Two women stand out in the crowded race to fill Joe Kennedy’s 4th district seat in Congess- Jesse Mermell and Becky Grossman. Mermell, from Brookline, has paid her dues in politics and public affairs for 20 years. Grossman, from Newton, is a relative newcomer to elected office.
Mermell headed the Massachusetts Women’s Political Caucus and then served as VP for External Affairs at Planned Parenthood of MA. She was the youngest person ever elected to the Brookline Select Board, served as Governor Deval Patrick’s Communications Director, where she spearheaded the Governor’s Strong Women/ Strong Families initiative, and, most recently, served as president of the progressive Alliance for Business Leadership.
Given her background, it’s not surprising that reproductive rights and health care, clean energy and the Green New Deal, transportation, housing, and paid parental leave (which she negotiated in state legislation) are among her top priorities. She is passionate about reducing student debt and the need to support public universities, community colleges and technical schools. A supporter of Medicare for All, she would, if necessary, accept expansion of the Affordable Care Act as an interim step.
The fourth CD includes affluent communities like Newton, Brookline, Dover, and Wellesley but also Taunton, Attleboro, Milford and Fall River. This daughter of a nurse and hardware store owner, who grew up in a Pennsylvania farming town of 5000, says she is the only candidate in the 9-person race with “the lived experience of the whole district.” She communicates that kind of authenticity.
Mermell has significant union support, including Mass. Teachers and Mass. Nurses, NARAL, and the Coalition for Social Justice.
Becky Grossman, elected At-large Newton City Councillor in 2017, describes herself as “the mom Congress needs now.” While being a mom (her “most important job”) is her leitmotif, that theme understates her capacity. Asked to chair the City Council’s finance committee after just a year in office, Grossman is smart and thoughtful. She cites her experience leading the municipal budget process as a lesson in making hard choices. A graduate of Harvard Business School and Harvard Law School, she is a former Middlesex County assistant district attorney and associate at Goodwin, Procter.
While there doesn’t seem to be much daylight between Grossman and Mermell on a full range of progressive issues, Grossman seeks to differentiate herself by repeatedly noting that, of 435 Representatives in the House, only 25 of them are mothers of school-age children. She decries the power of corporate special interests, especially big Pharma, and would “move in the direction of Medicare For All” by implementing a public option within the Affordable Care Act. She, too, is sensitive to the deep inequities in the district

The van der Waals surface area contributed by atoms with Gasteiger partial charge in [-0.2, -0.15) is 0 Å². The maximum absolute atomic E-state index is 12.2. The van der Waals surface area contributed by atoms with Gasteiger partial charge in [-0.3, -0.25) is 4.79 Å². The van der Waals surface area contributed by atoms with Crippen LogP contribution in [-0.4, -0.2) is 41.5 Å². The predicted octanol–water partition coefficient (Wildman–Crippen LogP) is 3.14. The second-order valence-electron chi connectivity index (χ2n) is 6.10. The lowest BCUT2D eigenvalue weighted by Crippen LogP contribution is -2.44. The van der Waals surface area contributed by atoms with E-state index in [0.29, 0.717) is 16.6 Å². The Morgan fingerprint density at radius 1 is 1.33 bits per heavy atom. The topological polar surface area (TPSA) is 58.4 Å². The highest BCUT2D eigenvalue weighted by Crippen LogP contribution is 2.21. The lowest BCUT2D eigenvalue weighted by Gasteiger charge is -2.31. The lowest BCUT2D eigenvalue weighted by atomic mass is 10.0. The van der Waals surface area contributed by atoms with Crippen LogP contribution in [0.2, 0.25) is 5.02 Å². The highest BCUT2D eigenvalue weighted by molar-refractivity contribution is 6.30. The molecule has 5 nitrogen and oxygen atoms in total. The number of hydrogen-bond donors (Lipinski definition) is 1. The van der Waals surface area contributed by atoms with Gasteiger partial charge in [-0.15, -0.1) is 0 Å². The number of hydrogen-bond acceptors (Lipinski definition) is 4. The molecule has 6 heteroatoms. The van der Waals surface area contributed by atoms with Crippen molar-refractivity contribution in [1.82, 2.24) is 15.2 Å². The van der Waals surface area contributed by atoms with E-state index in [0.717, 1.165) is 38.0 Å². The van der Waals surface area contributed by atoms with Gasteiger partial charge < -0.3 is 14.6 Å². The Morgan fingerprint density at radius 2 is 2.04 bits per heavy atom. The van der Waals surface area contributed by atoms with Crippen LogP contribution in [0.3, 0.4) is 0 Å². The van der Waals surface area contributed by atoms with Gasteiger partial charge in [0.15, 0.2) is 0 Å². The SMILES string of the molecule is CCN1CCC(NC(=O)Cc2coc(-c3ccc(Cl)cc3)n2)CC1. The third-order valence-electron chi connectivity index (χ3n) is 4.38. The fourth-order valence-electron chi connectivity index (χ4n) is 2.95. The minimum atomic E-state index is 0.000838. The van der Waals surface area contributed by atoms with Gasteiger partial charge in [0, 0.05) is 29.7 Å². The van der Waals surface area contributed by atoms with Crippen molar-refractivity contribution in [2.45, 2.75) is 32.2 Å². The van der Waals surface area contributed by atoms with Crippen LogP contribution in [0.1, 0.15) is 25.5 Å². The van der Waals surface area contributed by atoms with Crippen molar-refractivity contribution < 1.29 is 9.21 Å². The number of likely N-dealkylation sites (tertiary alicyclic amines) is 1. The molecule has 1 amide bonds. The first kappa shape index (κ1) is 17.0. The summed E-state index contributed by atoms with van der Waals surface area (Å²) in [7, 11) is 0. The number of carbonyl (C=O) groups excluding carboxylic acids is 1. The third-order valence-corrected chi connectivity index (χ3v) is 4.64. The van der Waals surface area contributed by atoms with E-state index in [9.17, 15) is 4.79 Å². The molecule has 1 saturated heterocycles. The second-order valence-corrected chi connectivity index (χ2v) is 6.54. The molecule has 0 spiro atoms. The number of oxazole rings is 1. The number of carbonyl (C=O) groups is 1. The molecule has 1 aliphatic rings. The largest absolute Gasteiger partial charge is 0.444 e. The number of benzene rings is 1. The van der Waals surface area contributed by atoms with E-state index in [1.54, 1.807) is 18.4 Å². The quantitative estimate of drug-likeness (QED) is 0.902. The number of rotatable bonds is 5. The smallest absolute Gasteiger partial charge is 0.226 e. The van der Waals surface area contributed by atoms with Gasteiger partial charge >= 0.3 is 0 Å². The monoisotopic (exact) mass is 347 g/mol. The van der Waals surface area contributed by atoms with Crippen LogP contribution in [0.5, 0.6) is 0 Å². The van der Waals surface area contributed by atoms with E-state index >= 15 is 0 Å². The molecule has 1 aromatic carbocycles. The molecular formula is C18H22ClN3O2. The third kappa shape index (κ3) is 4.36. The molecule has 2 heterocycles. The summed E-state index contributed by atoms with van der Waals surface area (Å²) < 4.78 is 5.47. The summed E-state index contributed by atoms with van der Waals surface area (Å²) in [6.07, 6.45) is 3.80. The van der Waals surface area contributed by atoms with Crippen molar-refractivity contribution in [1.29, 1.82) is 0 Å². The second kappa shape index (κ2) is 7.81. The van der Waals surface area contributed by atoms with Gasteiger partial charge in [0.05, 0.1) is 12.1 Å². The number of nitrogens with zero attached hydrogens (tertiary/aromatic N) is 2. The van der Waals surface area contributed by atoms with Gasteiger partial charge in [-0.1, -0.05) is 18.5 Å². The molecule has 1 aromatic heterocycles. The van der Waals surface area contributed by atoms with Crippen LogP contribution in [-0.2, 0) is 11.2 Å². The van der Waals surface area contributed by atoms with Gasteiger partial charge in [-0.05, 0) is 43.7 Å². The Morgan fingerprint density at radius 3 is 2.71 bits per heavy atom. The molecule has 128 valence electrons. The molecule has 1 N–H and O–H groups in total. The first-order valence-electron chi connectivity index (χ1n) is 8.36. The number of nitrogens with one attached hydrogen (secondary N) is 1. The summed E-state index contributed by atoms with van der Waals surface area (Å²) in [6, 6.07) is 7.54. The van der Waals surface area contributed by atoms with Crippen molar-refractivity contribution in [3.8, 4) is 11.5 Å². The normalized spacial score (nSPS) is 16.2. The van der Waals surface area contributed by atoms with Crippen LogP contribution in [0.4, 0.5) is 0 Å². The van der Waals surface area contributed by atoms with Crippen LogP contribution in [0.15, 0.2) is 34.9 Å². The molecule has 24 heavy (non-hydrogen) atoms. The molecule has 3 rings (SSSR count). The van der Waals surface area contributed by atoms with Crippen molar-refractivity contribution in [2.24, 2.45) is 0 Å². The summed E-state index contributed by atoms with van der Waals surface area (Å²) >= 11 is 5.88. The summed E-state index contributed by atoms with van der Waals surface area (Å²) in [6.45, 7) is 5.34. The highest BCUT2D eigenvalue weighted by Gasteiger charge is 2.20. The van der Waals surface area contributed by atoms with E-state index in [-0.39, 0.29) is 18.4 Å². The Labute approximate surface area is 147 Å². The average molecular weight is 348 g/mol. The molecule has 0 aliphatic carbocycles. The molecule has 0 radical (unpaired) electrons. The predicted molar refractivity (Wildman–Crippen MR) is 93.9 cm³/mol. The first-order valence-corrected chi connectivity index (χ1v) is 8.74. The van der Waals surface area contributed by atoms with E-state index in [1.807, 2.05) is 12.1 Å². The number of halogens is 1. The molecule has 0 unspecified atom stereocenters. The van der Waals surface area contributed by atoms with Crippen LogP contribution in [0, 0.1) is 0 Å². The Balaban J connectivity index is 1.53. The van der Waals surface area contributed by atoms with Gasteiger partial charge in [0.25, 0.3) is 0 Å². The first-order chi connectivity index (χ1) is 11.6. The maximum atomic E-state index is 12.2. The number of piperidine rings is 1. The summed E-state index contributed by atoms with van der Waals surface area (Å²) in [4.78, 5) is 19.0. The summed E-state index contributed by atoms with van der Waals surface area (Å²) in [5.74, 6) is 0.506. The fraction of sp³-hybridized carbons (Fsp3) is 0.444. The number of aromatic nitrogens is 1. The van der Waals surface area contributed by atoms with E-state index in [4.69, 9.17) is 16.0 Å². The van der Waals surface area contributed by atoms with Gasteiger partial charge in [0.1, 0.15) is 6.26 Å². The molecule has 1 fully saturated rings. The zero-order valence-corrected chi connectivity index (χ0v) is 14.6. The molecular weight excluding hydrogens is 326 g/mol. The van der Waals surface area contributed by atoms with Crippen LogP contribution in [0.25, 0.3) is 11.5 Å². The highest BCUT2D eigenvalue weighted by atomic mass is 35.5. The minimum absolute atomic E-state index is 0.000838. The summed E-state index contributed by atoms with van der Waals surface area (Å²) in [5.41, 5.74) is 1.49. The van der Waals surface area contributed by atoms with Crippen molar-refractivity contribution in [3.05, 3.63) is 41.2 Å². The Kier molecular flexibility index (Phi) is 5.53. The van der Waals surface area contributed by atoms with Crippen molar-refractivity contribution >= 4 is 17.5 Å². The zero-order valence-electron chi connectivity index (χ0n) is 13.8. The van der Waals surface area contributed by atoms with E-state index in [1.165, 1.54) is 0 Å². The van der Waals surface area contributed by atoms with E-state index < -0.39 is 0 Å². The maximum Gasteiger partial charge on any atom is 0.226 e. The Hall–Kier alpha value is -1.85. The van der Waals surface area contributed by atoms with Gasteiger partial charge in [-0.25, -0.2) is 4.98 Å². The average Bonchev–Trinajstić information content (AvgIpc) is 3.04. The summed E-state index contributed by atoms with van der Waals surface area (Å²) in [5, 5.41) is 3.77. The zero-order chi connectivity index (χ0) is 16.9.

Grossman also has support from union officials, including professional firefighters, municipal and state officials, party officials, and Moms Demand Action. Grossman comes from a family of Democratic heavyweights. She is the daughter of Steve Grossman, former State Treasurer of Massachusetts and former chairman of the Democratic National Committee. Her great-uncle, Jerry Grossman, was a leader in the anti-Vietnam War movement and a key funder of the presidential campaign of Senator Gene McCarthy in 1968.
The primary is just 26 days away and, in a pandemic, we are all in uncharted territory. Even beyond sorting out the candidates, voters need to educate themselves about early voting and mail-in voting, and resist misleading messages from outside PACs.
There is a lot of talent in the nine-person race, but it’s harder to get to know them in this pandemic. I’ve previously written about two other leading candidates, Alan Khazei and Jake Auchincloss, with whom I’ve had opportunities to engage in conversations in person. I’ve “met” Mermell and Grossman only in Zoom get-togethers. This isn’t the way I prefer to write about people. But it’s all we have.
What I can say with confidence is that all four of these candidates, in varying degrees, can be depended upon to continue the 4th district progressivism that goes back to Congressmen Bob Drinan in the 1970’s, Barney Frank for 33 years, and Joe Kennedy since 2013. And that is the very least we should expect from whomever we choose to represent us in the 117th Congress.
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